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Former coach thinks Uli Hoeness’ micromanagement is turning Bayern Munich into another Man United

This is a pretty bold claim about a man who practically built a modern superclub.

Digital X 2020/21 In Cologne Photo by Andreas Rentz/Getty Images

Bayern Munich underwent the footballing equivalent of a regime-change last season, but it looks like the former emperor still wants to hang onto power. While Karl Heinz Rummenigge seems content to give interviews and enjoy his retirement, former President Uli Hoeness still sits on the supervisory board and has enormous influence on the club. This, according to Felix Magath, is a big problem for the new front office.

Manchester United have the same problem,” said the 68-year-old, who coached Bayern Munich from 2004 to 2007. “One man led the club and made it great over many years, so he will always be the contact person for many at the club. They are still in control even after their ‘official’ departure.” [via Sky90]

Perhaps giving some insight into the inner workings of Bayern Munich, Magath went on to describe the issue. “Hasan has a problem with that because he can never decide anything on his own. He has to discuss things with Hoeness beforehand when it comes to contracts. I’m not sure if Kahn can act freely either. I don’t know what the relationship is between Hoeness and Kahn, but as CEO he’s taken on a very difficult job.”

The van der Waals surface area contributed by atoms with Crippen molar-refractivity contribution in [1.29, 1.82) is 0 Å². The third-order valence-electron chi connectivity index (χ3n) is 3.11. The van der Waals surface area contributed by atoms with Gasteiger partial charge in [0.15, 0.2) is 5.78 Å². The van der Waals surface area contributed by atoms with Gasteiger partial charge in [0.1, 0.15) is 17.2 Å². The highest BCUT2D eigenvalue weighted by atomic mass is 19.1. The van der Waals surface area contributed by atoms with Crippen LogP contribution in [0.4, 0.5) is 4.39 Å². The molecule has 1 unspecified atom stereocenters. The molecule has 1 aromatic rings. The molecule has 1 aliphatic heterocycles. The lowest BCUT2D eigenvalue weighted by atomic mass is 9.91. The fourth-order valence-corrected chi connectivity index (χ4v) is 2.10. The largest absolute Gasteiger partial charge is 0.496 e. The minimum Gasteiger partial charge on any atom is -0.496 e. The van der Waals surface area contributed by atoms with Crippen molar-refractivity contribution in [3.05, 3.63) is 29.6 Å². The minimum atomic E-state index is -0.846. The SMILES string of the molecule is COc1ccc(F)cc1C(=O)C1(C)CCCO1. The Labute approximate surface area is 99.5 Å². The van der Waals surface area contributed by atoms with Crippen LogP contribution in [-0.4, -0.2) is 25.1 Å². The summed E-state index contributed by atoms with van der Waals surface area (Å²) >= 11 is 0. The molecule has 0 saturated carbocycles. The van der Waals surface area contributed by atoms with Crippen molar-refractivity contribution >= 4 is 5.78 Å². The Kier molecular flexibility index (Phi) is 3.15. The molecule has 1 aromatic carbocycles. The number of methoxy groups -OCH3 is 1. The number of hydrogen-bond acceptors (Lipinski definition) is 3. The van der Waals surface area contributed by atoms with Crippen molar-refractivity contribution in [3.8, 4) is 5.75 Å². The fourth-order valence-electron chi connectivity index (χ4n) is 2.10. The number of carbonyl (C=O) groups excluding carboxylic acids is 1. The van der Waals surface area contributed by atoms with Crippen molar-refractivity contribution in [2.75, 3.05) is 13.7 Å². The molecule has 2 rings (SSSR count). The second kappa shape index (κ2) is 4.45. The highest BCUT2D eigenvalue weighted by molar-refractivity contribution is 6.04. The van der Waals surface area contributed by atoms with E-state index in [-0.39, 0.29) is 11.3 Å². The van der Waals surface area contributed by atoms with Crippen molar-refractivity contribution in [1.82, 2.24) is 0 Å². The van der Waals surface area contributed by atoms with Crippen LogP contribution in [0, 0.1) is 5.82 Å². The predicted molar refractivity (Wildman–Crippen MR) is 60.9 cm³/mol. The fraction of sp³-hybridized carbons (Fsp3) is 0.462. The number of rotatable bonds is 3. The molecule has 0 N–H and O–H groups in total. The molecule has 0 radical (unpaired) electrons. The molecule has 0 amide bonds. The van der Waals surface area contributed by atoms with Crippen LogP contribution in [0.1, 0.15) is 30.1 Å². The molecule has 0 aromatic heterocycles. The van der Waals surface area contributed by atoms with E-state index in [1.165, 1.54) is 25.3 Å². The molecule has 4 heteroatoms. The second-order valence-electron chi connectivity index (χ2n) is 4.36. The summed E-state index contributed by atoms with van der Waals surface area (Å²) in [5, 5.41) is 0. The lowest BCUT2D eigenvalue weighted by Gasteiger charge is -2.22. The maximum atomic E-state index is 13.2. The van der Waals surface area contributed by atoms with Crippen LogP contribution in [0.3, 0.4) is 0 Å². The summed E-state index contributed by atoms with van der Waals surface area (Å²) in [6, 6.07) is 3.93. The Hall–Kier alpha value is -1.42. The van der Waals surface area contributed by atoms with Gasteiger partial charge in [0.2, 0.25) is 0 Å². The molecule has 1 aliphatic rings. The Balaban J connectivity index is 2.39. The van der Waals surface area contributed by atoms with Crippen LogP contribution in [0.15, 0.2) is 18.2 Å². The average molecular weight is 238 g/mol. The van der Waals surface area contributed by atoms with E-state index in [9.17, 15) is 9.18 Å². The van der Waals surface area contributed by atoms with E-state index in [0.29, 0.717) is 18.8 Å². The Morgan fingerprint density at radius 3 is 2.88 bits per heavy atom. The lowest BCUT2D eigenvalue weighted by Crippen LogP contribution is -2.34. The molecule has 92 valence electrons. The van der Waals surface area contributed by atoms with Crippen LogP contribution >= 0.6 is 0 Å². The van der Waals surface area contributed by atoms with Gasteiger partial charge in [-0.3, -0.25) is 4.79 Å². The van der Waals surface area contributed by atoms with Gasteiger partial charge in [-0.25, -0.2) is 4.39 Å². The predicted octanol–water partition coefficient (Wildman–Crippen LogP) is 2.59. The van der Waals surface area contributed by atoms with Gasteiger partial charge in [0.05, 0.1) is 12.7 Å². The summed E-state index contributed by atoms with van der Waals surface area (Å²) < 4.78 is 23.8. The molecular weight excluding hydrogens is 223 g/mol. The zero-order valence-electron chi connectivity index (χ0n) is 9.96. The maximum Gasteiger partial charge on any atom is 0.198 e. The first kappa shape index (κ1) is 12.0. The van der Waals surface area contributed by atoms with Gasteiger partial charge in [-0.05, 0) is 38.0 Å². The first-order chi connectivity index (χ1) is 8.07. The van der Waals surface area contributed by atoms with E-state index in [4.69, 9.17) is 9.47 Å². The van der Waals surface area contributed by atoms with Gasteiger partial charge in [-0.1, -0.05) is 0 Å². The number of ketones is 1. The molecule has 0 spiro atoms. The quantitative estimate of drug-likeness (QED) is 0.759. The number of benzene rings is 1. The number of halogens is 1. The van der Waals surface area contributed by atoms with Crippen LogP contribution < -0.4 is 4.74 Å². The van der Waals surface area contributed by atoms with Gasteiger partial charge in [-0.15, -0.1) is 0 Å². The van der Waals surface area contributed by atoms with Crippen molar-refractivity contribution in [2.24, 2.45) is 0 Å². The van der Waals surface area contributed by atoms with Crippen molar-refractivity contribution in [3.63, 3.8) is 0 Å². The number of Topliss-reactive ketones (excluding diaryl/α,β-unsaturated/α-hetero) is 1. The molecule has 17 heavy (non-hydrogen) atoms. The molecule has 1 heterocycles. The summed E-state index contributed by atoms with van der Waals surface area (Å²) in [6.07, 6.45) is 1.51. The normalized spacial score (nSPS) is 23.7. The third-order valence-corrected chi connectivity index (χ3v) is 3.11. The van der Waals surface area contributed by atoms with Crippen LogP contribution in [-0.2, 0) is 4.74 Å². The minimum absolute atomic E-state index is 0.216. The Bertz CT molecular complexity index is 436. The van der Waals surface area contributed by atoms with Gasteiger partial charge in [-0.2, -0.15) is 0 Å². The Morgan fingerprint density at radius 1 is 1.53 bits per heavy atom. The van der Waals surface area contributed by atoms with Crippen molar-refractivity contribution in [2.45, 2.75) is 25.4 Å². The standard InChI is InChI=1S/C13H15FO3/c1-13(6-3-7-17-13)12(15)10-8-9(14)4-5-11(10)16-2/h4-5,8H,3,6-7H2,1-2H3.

Magath didn’t just pull this out of thin air, because Bild reported on the same issue a few weeks before:

The above report by Christian Falk mainly concerns internal disagreements at Bayern over playoffs, but it does end with this tidbit:

The people in charge at the Säbener Straße were very surprised and unhappy with Uli Hoeneß’ ‘attack’ on Kahn regarding the playoffs topic yesterday.

Of course, Uli being outspoken is nothing new. After decades of building Bayern Munich into a global powerhouse, he was never going to let go of the reigns so easily. Even being sent to prison never loosened his iron grip on Bayern Munich. In that sense, Magath’s comparison to Manchester United falls a little bit short — even Sir Alex Ferguson didn’t have the kind of transformative impact that Hoeness did on Bayern Munich.

The plight of the new front office is understandable, since no one wants a backseat driver, especially one that’s as outspoken as Uli Hoeness. While his input is doubtless still valuable, Hoeness didn’t always get things right. KHR spent years balancing him out at the executive level. Without that counterbalance, things could get messy in the backroom.

The current board doesn’t have an outsized personality like KHR to keep Hoeness in check, and that’s the problem. Maybe Kahn will become that kind of person one day, but until then, Bayern Munich will have to deal with its very own retired emperor on the sidelines.